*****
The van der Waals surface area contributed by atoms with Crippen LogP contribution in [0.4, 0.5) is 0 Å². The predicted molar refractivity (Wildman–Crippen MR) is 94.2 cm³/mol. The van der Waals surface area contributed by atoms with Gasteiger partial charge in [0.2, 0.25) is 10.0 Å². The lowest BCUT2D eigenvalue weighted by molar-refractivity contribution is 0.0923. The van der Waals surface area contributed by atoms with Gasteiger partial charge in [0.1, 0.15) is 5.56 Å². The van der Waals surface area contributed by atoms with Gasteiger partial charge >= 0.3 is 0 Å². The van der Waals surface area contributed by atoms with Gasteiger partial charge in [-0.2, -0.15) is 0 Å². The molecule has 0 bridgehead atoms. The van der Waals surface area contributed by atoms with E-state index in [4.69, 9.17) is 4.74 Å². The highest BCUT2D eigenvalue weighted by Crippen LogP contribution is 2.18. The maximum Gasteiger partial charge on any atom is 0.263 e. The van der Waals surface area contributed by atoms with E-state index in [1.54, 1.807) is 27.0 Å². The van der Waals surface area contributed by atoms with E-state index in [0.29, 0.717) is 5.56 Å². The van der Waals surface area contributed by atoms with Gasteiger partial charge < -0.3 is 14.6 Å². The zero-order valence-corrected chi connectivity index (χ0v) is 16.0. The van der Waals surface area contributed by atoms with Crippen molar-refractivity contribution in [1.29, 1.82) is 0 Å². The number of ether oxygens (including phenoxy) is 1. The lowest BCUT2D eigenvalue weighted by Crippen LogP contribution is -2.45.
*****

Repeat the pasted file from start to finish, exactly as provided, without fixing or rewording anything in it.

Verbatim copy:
The van der Waals surface area contributed by atoms with Crippen LogP contribution in [0.4, 0.5) is 0 Å². The predicted molar refractivity (Wildman–Crippen MR) is 94.2 cm³/mol. The van der Waals surface area contributed by atoms with Gasteiger partial charge in [0.2, 0.25) is 10.0 Å². The lowest BCUT2D eigenvalue weighted by molar-refractivity contribution is 0.0923. The van der Waals surface area contributed by atoms with Gasteiger partial charge in [0.1, 0.15) is 5.56 Å². The van der Waals surface area contributed by atoms with Gasteiger partial charge >= 0.3 is 0 Å². The van der Waals surface area contributed by atoms with Gasteiger partial charge in [-0.2, -0.15) is 0 Å². The molecule has 0 bridgehead atoms. The van der Waals surface area contributed by atoms with E-state index in [4.69, 9.17) is 4.74 Å². The highest BCUT2D eigenvalue weighted by Crippen LogP contribution is 2.18. The maximum Gasteiger partial charge on any atom is 0.263 e. The van der Waals surface area contributed by atoms with E-state index in [1.54, 1.807) is 27.0 Å². The van der Waals surface area contributed by atoms with E-state index in [0.29, 0.717) is 5.56 Å². The van der Waals surface area contributed by atoms with Gasteiger partial charge < -0.3 is 14.6 Å². The zero-order valence-corrected chi connectivity index (χ0v) is 16.0. The van der Waals surface area contributed by atoms with Crippen molar-refractivity contribution in [1.29, 1.82) is 0 Å². The number of ether oxygens (including phenoxy) is 1. The lowest BCUT2D eigenvalue weighted by Crippen LogP contribution is -2.45.